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Coats, scarfs, tall boots — and winter squash. From acorn to butternut to spaghetti, winter squash holds a steady place on the top of fall’s must-eat food lists. At Whole Foods Market, you’ll find a wide variety of winter squash (with plenty of organic options) in our Produce department.
We know you have questions. How do you tell a kabocha squash from a hubbard squash? And what can you make with them? Use this guide to learn about the various types of winter squash — then visit your nearest store to stock up.
This generously sized squash has it all: a buttery texture, slightly sweet and nutty flavor, and it pairs well with a wide range of sweet and savory flavors. Although it’s fairly easy to cut, peel and seed, you can likely find it already prepped in the Produce department, which can be a great time-saver. It’s ideal for roasting because its dense flesh caramelizes extremely well, taking on a deep sweetness and nuttiness. Then once roasted, serve as is or purée and make a soup, dip, pie, cake, brownies, rolls and even chocolate mousse. Yes, really.
This honey-sweet squash with a green exterior and sunny-colored flesh is a classic for baking. Its small size (usually a pound or two) means it’s easy to halve or quarter before baking. After baking, you can use it for a soup, casserole, hearty salad or grain bowl. And thanks to its bowl-like center, acorn squash is also perfect for stuffing. Tip: Its deeply ridged shell makes peeling it raw difficult, so it’s best to peel after cooking. Or, if you like, leave the skin intact — it’s perfectly edible when cooked.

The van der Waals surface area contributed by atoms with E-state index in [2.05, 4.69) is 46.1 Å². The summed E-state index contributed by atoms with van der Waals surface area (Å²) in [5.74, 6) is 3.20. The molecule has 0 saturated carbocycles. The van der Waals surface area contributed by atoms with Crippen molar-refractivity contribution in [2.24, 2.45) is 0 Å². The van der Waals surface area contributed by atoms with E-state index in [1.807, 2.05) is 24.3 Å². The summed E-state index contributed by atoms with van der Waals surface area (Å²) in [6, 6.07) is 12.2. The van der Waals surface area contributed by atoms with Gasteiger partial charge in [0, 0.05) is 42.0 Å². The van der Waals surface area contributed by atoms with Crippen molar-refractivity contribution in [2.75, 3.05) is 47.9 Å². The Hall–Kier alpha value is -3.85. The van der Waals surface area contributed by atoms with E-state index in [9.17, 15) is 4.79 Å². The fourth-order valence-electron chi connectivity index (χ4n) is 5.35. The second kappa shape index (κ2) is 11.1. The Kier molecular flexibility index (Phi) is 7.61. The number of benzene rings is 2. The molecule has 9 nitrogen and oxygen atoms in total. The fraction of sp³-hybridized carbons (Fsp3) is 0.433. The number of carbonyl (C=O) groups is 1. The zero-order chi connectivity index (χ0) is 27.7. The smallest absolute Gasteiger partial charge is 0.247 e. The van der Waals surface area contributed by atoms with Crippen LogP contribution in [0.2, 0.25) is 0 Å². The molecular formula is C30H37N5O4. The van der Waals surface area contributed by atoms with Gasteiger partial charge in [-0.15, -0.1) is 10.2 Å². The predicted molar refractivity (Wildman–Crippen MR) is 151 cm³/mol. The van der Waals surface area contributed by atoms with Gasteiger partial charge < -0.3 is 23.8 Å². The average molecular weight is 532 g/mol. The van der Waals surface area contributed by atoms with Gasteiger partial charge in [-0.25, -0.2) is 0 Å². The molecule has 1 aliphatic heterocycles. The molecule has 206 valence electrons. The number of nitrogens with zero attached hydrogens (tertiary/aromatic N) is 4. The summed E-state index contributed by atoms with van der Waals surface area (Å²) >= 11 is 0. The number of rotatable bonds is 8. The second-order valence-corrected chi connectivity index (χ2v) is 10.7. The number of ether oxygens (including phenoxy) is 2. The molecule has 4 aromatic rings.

Its name doesn’t lie: When baked or steamed, the flesh of this football-shaped yellow squash separates into long strands, very much like spaghetti. You can stuff the squash halves or substitute for pasta and top with tomato sauce or butter and cheese. It’s also a great paleo-friendly substitute for traditional spaghetti.
The small and mild delicata is marked with green and yellow stripes on its shell and creamy, dense flesh with hints of sweet caramel. Take advantage of this squash’s uniquely tender shell — it’s one of those varieties that can be enjoyed skin and all when baked. Super tasty simply with just a little butter and sea salt.
Kabocha, Hubbard and Pumpkin Squash
These big, colorful squashes can be delicious, but save the carving pumpkins for jack-o’-lanterns (the texture and flavor are not good for cooking). Smaller pie pumpkins, also called sugar pumpkins, are good for baking, soups and stews. Kabocha and hubbard are wonderful roasted for fall salads and pilafs.
And about those smaller, sometimes knobby, decorative gourds that you see everywhere: Think of them as winter squash’s hard-shelled — and inedible — cousin. Keep those for well, you guessed it, decorating.